Skip to main content

Day Five Recap: Warmth is Fleeting!

I'm actually typing this on Day Six in Cloudcroft - last night after gassing up and getting some supplies in town, I rode back down to James Canyon near Mayhill in the Lincoln National Forest (is that where "Lincoln Logs" came from?) for the night. Unfortunately there was zero signal there! I even walked all over including hiking up the side of a mountain a couple hundred feet but no dice. Incidentally this diner serves wicked breakfast burritos! (you may notice a burst of messages as I re-send all my failed ones from last night)

So, yesterday was pretty awesome again - really cruising into New Mexico. Lots of long stretches of not seeing anyone for tens of minutes, and some nice sweeping curves added to the mix as well. Largest town I've seen was Cloudcroft, which is maybe 6-7 blocks long.

Camping was kinda sick - I stopped really early to relax and basically spent five hours staring ata camp fire. Totally awesome that someone had left a ton of wood at a nearby campsite, so I hauled it over and it kept me going through the night and warmed me up a bit in the morning. Basically total chill out period.

Got really cold last night though! I had ice on my tent when I woke up, and had to triple sock my feet. Otherwise I made it through ok!

On the other hand, running into my first potential problem - all that rough asphalt in New Mexico yesterday really ripped up my rear tire. It is almost completely bare, and I'm concerned it doesn't have much longer on it before I hit the belt. Last thing I want is to pop a rear tire at 80MPH... so I'm currently looking up the closest dealer to hopefully get it replaced.

Thus, depending on what happens, I may hit White Sands today, but I probably won't make it to City of Rocks for the night as I planned - I think I may need to spend the night in Las Cruces to get the bike fixed. Hrm hrm. We'll see!

Also, a warning - I expect barring this tire issue that the next few days will have spotty connectivity for me, since I'm going off into nowhere. I'll send a video I made last night explaining it (to help me remember since I didn't have a pen), so that's my plan..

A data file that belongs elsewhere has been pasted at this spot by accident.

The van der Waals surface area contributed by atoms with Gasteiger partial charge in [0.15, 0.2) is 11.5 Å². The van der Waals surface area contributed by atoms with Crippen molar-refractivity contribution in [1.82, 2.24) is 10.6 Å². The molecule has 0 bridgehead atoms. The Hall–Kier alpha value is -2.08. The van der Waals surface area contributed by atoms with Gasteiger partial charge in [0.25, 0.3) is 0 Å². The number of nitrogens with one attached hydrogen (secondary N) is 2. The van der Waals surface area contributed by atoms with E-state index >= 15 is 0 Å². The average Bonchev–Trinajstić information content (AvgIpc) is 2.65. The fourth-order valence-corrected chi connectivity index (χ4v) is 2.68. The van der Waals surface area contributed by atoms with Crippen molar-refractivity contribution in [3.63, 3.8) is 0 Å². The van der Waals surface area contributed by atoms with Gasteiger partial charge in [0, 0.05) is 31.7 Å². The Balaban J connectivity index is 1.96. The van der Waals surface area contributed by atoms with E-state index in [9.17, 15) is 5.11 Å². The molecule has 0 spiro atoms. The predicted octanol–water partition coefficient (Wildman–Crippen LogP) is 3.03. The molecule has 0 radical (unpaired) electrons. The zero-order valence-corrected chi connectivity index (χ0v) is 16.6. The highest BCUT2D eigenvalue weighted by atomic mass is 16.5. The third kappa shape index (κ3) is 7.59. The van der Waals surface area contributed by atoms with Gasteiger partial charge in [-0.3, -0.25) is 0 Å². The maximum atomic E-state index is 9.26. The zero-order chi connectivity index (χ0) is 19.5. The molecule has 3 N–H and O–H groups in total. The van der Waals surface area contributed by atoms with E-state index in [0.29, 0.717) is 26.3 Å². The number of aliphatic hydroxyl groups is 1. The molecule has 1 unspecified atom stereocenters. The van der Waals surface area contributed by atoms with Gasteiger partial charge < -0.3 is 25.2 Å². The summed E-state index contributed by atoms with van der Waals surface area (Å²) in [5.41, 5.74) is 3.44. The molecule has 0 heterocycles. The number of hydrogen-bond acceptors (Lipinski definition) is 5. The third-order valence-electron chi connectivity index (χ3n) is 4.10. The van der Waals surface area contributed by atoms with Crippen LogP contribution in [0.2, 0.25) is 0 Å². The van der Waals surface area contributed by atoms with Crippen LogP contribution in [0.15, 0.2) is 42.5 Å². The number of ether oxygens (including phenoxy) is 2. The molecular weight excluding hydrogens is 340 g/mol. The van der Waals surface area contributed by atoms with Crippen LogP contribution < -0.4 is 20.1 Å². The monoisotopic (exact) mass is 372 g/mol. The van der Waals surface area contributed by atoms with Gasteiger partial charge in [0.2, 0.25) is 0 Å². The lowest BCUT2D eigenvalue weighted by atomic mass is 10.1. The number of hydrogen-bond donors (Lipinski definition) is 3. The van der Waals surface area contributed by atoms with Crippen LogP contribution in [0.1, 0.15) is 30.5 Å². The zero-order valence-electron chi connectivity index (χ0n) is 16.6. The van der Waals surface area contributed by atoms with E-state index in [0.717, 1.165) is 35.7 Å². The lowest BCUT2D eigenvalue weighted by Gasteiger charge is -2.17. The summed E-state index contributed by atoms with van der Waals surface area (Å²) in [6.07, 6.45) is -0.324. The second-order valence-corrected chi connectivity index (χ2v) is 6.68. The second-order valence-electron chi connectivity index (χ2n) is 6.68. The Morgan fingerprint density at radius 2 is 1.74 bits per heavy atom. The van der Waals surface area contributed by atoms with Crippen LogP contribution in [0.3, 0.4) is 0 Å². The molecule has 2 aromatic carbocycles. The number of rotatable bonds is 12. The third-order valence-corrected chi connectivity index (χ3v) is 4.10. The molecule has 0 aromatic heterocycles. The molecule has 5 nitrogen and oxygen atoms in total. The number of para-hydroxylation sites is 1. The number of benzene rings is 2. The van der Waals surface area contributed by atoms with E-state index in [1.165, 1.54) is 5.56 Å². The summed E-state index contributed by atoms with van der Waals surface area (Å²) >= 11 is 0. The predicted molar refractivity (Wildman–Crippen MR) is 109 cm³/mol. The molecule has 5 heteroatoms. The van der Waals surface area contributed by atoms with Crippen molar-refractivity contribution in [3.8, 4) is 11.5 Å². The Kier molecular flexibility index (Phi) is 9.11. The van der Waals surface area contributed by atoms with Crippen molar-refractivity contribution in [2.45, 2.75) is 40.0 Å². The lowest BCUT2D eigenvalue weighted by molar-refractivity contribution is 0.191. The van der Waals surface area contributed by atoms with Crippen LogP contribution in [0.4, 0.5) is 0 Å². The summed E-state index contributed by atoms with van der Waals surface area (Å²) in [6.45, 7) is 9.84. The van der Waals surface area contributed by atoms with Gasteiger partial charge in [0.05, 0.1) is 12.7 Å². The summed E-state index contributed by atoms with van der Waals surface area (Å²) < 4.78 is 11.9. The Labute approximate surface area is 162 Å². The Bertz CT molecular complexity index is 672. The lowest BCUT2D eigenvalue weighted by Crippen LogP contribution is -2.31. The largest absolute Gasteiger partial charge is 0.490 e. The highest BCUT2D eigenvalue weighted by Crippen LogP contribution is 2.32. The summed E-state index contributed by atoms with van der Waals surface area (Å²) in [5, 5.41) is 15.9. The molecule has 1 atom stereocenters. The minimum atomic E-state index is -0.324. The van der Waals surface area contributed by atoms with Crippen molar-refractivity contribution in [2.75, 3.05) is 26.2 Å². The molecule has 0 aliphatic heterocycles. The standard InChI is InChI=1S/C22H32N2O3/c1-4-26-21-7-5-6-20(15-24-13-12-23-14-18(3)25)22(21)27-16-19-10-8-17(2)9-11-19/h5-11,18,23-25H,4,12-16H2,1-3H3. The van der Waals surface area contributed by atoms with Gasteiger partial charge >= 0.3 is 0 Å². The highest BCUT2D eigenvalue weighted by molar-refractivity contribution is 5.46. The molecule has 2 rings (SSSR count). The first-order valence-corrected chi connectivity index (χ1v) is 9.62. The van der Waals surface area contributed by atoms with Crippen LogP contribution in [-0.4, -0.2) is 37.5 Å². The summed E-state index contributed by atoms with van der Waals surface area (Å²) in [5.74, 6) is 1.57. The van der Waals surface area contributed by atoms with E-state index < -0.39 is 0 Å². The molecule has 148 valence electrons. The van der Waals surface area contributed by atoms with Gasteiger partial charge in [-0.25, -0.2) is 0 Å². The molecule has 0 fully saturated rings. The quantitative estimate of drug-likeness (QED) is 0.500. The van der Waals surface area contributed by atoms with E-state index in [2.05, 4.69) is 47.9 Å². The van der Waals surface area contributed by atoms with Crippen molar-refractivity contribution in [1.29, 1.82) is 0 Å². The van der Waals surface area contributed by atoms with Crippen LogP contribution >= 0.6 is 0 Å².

Popular posts from this blog

Patagonia Beckons

Today I begin what may become one of the most difficult tests of long term mental and physical endurance and strength I have ever undertaken: for most of its remaining 2500km through Patagonia, Ruta 40 is considered one of the most desolate highways in the world. Over half of the remaining road is gravel, sand, and dirt. The number of towns listed on a map once I pass Perito Moreno can be counted on one hand, and there are many stretches of hundreds of miles without provisions, fuel, or places to stay.

Gear Review: Sea to Summit Big River Dry Sacks

In the past couple months on the road I think I’ve spent more time riding my scooter through rain than I have in the dry – this is clearly reflected in the fact that as time has gone by I’ve invested more and more money in things to keep my stuff dry, since wet gear sucks. One of my favorite purchases for this trip is the pair of Sea to Summit Big River Dry Sacks I picked up just before leaving, in 13L and 20L sizes. They cost me around $20 each and are one of the best pieces of gear I’ve purchased in years – extremely durable, effective, and simple to use.

5 Things that Suck about Traveling Solo

I find it telling that it seems a majority of the interesting travel blogs I run across are written by solo travelers, most often women. I think there’s a reason why we write more than people who travel with friends or in groups and that it’s pretty self evident: it’s an outlet for our loneliness. In the last year and a half, the vast majority of my time has been spent away from home, alone. As I write this, it’s been over a month since I’ve conversed with anyone in my native language, and I can remember every single conversation in English for the month before that. The truth is, I don’t think I could have done this without the internet – without a blog to share my thoughts, without Facebook to see what my friends are up to, without the occasional e-mail to provide a fa├žade of normalcy… without these things I’d likely have driven myself insane with my internal dialogue. Now, I grant, there’s a reason I travel alone and I do love it, but lately it seems all I run across in the blogosp